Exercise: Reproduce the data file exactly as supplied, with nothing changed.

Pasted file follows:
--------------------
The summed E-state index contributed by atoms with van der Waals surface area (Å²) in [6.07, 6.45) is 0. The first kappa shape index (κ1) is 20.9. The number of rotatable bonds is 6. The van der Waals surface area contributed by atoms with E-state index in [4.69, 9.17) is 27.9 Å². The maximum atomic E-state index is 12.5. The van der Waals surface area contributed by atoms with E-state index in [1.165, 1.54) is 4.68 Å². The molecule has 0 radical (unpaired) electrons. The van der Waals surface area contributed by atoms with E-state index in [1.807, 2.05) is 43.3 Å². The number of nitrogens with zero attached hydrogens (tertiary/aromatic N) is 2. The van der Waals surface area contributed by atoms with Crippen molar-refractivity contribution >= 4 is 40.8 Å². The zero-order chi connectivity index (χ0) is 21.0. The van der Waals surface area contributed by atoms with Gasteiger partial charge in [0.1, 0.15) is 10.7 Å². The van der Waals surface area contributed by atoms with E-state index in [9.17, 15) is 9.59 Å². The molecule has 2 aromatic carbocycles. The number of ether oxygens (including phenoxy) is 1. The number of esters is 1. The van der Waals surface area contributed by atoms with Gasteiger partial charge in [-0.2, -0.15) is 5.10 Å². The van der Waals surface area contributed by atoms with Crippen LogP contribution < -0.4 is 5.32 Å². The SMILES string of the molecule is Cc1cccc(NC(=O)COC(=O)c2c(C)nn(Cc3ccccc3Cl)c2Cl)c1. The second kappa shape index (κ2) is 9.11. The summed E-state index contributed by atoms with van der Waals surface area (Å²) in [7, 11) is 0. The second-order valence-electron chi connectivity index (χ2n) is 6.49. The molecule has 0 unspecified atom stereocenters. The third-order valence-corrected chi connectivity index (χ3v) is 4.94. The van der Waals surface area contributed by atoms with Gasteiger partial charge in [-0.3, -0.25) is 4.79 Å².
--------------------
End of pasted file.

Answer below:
The summed E-state index contributed by atoms with van der Waals surface area (Å²) in [6.07, 6.45) is 0. The first kappa shape index (κ1) is 20.9. The number of rotatable bonds is 6. The van der Waals surface area contributed by atoms with E-state index in [4.69, 9.17) is 27.9 Å². The maximum atomic E-state index is 12.5. The van der Waals surface area contributed by atoms with E-state index in [1.165, 1.54) is 4.68 Å². The molecule has 0 radical (unpaired) electrons. The van der Waals surface area contributed by atoms with E-state index in [1.807, 2.05) is 43.3 Å². The number of nitrogens with zero attached hydrogens (tertiary/aromatic N) is 2. The van der Waals surface area contributed by atoms with Crippen molar-refractivity contribution >= 4 is 40.8 Å². The zero-order chi connectivity index (χ0) is 21.0. The van der Waals surface area contributed by atoms with Gasteiger partial charge in [0.1, 0.15) is 10.7 Å². The van der Waals surface area contributed by atoms with E-state index in [9.17, 15) is 9.59 Å². The molecule has 2 aromatic carbocycles. The number of ether oxygens (including phenoxy) is 1. The number of esters is 1. The van der Waals surface area contributed by atoms with Gasteiger partial charge in [-0.2, -0.15) is 5.10 Å². The van der Waals surface area contributed by atoms with Crippen LogP contribution < -0.4 is 5.32 Å². The SMILES string of the molecule is Cc1cccc(NC(=O)COC(=O)c2c(C)nn(Cc3ccccc3Cl)c2Cl)c1. The second kappa shape index (κ2) is 9.11. The summed E-state index contributed by atoms with van der Waals surface area (Å²) in [7, 11) is 0. The second-order valence-electron chi connectivity index (χ2n) is 6.49. The molecule has 0 unspecified atom stereocenters. The third-order valence-corrected chi connectivity index (χ3v) is 4.94. The van der Waals surface area contributed by atoms with Gasteiger partial charge in [-0.3, -0.25) is 4.79 Å².